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Harvard Business School Prof. Gino Accused of Plagiarism Following Data Fraud Allegations

Embattled Harvard Business School professor Francesca Gino faced multiple allegations of plagiarism in an analysis published by Science Magazine.
Embattled Harvard Business School professor Francesca Gino faced multiple allegations of plagiarism in an analysis published by Science Magazine. By Courtesy of Francesca Gino
By Kyle Baek and Benjamin Isaac, Crimson Staff Writers

Embattled Harvard Business School professor Francesca Gino was accused of multiple counts of plagiarism in an analysis published in Science Magazine on Tuesday, claims that compound existing allegations of data misconduct against her.

According to Science, Gino “borrowed text” from dozens of academic sources. The plagiarism allegations add to a growing number of academic fraud accusations against Gino, as well as recent scrutiny on the integrity of scholarly work produced by Harvard professors and affiliates.

An initial investigation conducted by Erinn L. Acland, a psychologist at the University of Montreal, and Science Magazine found that a book chapter co-authored by Gino may contain plagiarized text.

The investigation found that the chapter, titled “Dishonesty Explained: What Leads Moral People to Act Immorally,” borrowed extensively from 10 other works, including academic papers and student theses.

After receiving Acland’s analysis, Science used plagiarism detection software to identify 15 other potential instances of plagiarism in Gino’s two books, “Rebel Talent” and “Sidetracked.”

The Science examination revealed additional instances of significant textual overlap in two of her books, with her passages resembling texts from previous news reports, blogs, and academic literature, according to Science.

Andrew T. Miltenberg, Gino’s attorney, wrote in an emailed statement to The Crimson that “we will continue to fiercely defend Professor Gino’s integrity against what appears to be an ongoing attempt to slander her reputation.”

“History has shown the peril of premature judgment, particularly within the scientific community, where reputations can be irreparably tarnished,” Miltenberg wrote. “Professor Gino is steadfast in her commitment to uncovering the truth in each instance, responding decisively and correcting the record if necessary.”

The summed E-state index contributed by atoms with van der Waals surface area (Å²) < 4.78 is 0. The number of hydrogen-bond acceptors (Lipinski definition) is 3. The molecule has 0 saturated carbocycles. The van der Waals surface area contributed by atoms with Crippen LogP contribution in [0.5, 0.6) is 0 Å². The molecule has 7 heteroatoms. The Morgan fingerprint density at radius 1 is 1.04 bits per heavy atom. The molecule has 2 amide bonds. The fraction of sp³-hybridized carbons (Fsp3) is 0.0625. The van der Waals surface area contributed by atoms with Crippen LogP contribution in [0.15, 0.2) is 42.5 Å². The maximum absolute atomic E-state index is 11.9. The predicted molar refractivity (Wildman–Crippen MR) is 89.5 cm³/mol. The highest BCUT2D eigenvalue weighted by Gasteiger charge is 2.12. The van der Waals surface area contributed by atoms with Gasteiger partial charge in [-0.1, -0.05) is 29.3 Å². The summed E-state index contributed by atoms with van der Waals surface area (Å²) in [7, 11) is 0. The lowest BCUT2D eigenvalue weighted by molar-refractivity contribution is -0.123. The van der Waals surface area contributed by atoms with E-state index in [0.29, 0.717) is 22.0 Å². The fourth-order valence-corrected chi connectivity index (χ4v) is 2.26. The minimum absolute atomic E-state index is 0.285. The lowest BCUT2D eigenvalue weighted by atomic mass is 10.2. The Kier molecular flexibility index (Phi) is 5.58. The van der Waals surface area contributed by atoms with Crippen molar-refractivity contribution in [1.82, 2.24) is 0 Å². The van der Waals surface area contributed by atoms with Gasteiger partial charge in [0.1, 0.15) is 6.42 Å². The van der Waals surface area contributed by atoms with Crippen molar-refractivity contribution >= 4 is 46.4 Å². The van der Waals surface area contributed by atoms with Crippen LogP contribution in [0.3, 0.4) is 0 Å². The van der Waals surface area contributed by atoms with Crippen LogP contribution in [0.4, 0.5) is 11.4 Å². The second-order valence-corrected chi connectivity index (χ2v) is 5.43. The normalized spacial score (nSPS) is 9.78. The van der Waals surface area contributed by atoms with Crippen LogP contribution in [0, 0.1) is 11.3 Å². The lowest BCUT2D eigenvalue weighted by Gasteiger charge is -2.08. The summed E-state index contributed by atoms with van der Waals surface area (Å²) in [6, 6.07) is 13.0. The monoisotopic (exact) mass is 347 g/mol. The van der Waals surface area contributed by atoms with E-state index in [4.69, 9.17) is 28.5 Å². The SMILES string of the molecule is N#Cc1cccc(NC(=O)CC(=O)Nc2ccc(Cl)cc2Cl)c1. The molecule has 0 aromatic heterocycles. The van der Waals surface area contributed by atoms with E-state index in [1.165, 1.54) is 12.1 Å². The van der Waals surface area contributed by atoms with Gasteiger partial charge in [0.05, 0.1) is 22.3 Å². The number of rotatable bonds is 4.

The extent of the alleged plagiarism ranges from verbatim copying to more subtle forms of paraphrasing and mimicry.

In one instance, Science found heavily duplicative language between one of Gino’s books and an article published in Reactor Magazine — called at the time — one year prior to the book’s publication.

The new plagiarism allegations join a list of data manipulation claims against Gino. Last June, Data Colada — a data integrity blog run by three business school professors — publicly accused Gino of data manipulation in at least four papers. Gino was subsequently barred from campus, stripped of her endowed faculty title, and notified that her tenure was under review for revocation.

Harvard conducted an internal investigation of the allegations, producing a nearly 1,300-page report that determined Gino was responsible for the alleged misconduct and recommended her termination.

Gino has fiercely maintained her innocence.

The next month, Gino filed a $25 million lawsuit against Harvard and Data Colada, whom she alleges conspired to damage her reputation with false accusations, in addition her claims of gender discrimination by Harvard. The case is currently awaiting its first major ruling, but some have criticized it as a move to silence critics.

Mari K. Ness — the author of the Reactor Magazine article that Gino allegedly plagiarized — wrote in an emailed statement to The Crimson that “this is more than one sentence.”

“Rebel Talent extensively uses words and phrases from my article, without crediting me,” she wrote. “Gino never reached out to me for permission to use my words and my thoughts, something that high school students do on a regular basis when asking if they can use my articles for their school assignments.”

Ness said she planned to contact legal counsel about the matter.

“I do, for the record, appreciate the irony that this happened in a book subtitled ‘Why it Pays to Break the Rules at Work and in Life,’” Ness wrote.

—Staff writer Kyle Baek can be reached at Follow him on X @KBaek53453.

—Staff writer Benjamin Isaac can be reached at Follow him on X @benjaminisaac_1.

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